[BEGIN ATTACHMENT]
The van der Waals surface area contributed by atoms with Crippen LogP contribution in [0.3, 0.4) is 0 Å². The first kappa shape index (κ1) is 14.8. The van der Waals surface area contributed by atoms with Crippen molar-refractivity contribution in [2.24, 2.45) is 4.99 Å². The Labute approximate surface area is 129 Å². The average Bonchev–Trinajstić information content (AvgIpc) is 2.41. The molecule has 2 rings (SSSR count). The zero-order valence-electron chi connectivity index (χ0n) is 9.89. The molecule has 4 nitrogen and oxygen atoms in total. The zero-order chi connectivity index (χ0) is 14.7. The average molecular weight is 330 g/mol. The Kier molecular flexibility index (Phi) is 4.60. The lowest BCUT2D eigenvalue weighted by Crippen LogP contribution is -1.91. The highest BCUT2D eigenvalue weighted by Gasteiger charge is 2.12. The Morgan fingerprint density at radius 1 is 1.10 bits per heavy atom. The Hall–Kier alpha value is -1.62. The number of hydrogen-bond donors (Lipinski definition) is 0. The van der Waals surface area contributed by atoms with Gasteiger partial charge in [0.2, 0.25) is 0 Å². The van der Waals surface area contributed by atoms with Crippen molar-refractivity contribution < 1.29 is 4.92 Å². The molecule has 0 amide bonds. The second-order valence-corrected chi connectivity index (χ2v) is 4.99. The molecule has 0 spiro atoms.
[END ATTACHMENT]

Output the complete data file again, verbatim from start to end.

The van der Waals surface area contributed by atoms with Crippen LogP contribution in [0.3, 0.4) is 0 Å². The first kappa shape index (κ1) is 14.8. The van der Waals surface area contributed by atoms with Crippen molar-refractivity contribution in [2.24, 2.45) is 4.99 Å². The Labute approximate surface area is 129 Å². The average Bonchev–Trinajstić information content (AvgIpc) is 2.41. The molecule has 2 rings (SSSR count). The zero-order valence-electron chi connectivity index (χ0n) is 9.89. The molecule has 4 nitrogen and oxygen atoms in total. The zero-order chi connectivity index (χ0) is 14.7. The average molecular weight is 330 g/mol. The Kier molecular flexibility index (Phi) is 4.60. The lowest BCUT2D eigenvalue weighted by Crippen LogP contribution is -1.91. The highest BCUT2D eigenvalue weighted by Gasteiger charge is 2.12. The Morgan fingerprint density at radius 1 is 1.10 bits per heavy atom. The Hall–Kier alpha value is -1.62. The number of hydrogen-bond donors (Lipinski definition) is 0. The van der Waals surface area contributed by atoms with Gasteiger partial charge in [0.2, 0.25) is 0 Å². The van der Waals surface area contributed by atoms with Crippen molar-refractivity contribution < 1.29 is 4.92 Å². The molecule has 0 amide bonds. The second-order valence-corrected chi connectivity index (χ2v) is 4.99. The molecule has 0 spiro atoms.